It's just rudimentary entertainer! 

Tuesday, December 31, 2013

Dhoom 3: No Boom

After watching the movie, I had a lively debate with my sister-in-law. Five minutes into the movie, I was squirming in my seat unable to take the mindless and childish action scenes, far-too-many songs and amateurish performances. Though towards the end, movie does get a bit interesting. My sister-in-law on the other hand enjoyed the movie, thoroughly.

Our discussions led to many interesting points. She said that while we appreciate such stunts and gizmos in a James Bond movie or any other western flick, why can't we accept it in an Indian movie? Valid point.

Secondly, I was probably disappointed with Aamir Khan doing a masala movie. Having seen him make intelligent and sensible movies, it feels odd to watch Aamir in a different shade. But then I think that is a wrong way to look at it. As an actor, I am sure Aamir also wants to do as many different roles as possible. As a fan, it is not our right to say what type of movie an actor should act in.

Finally, maybe I didn't like the movie because it was a masala movie. It has all elements - comedy, emotions, action, romance, humour and, of course, very little logic. Maybe that is the issue. Maybe I have grown out of these formula movies. Nothing wrong with the genre though. Going by the amounts such movies are raking, there does seem to be a big market for it.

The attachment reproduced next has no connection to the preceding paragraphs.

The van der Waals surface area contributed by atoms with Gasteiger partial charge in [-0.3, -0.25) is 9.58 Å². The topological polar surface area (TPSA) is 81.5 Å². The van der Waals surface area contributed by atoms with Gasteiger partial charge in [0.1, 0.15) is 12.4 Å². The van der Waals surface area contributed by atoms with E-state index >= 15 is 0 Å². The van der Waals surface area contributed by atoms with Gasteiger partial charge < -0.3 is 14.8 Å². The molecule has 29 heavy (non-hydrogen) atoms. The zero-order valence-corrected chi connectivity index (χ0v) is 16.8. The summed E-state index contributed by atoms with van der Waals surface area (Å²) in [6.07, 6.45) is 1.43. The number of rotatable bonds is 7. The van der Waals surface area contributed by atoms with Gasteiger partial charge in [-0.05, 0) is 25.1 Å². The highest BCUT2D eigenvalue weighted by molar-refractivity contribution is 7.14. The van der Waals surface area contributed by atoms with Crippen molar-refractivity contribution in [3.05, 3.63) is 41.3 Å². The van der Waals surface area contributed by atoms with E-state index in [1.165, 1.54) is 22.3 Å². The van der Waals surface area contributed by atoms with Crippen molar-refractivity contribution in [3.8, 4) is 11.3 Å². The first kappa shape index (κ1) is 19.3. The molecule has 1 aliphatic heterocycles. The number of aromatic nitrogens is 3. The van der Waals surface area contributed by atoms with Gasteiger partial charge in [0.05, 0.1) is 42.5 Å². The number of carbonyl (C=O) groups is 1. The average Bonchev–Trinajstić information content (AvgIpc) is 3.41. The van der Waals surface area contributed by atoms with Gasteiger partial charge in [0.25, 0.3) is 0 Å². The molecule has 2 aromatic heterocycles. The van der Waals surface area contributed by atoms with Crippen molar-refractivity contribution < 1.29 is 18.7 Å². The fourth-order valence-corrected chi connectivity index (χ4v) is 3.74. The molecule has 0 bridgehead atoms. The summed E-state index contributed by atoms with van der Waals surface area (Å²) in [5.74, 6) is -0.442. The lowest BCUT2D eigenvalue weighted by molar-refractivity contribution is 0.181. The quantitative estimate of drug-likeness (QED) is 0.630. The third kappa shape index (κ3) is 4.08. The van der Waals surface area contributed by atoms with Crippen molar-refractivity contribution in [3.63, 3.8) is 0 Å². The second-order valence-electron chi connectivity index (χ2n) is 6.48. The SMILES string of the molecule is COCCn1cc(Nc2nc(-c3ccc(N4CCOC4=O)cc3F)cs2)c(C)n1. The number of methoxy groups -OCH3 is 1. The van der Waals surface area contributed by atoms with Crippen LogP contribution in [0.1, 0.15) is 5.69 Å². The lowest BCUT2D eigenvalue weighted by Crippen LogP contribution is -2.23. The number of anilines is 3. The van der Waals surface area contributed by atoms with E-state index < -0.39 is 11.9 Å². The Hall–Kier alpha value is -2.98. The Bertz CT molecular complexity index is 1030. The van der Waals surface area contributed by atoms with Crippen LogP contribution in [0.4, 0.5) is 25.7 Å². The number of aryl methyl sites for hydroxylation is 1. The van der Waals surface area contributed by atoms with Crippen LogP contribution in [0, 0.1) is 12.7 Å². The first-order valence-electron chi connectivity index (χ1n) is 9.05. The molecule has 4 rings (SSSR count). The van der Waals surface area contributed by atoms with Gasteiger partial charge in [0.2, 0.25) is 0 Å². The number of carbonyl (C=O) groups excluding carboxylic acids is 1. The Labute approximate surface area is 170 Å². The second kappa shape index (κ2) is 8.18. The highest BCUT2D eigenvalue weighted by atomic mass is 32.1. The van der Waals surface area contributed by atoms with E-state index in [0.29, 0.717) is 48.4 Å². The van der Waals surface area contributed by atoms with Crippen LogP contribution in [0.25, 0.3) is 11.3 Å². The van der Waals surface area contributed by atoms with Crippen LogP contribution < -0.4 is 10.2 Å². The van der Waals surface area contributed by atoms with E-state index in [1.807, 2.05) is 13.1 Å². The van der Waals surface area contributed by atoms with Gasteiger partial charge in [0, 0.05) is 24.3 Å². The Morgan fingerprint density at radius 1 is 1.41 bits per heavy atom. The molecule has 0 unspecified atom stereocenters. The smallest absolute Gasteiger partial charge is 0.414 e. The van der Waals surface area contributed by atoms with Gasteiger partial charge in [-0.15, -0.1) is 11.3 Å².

Bottomline: Dhoom 3 is a B-grade movie with A grade stars and a very big budget. It is an expensive "imitation" of couple of English movies.

Monday, October 7, 2013

Lunchbox, satiates

Lunchbox serves a very different meal to film goers used to Indian masala diet. This despite the fact that this movie is like the Maanga Pachadi, a dish made with raw mango, jaggery and neem flower, that my mother makes for Tamil New Year. It has all the tastes. And just like my mom's preparation the movie is more on the sweeter side. The Pachadi is supposed to be equally sour and bitter in addition to being salty.

The main ingredients of the movie? An old widower on the verge of retirement accidentally starts receiving lunchbox from a depressed housewife and the depressed housewife is trying to gain her husband's attention by cooking delicious meals (believing the way to a man's heart is through his stomach). The lunchbox becomes medium of correspondence between the two. 

Before I go further, there are other side dishes served along. There is a young raw accountant trying to get the attention of his manager, the old widower. Then there are two old ladies stewed in pain. One turns into a sugar syrup despite her husband's condition while the other becomes dry and burnt due to her husband's state.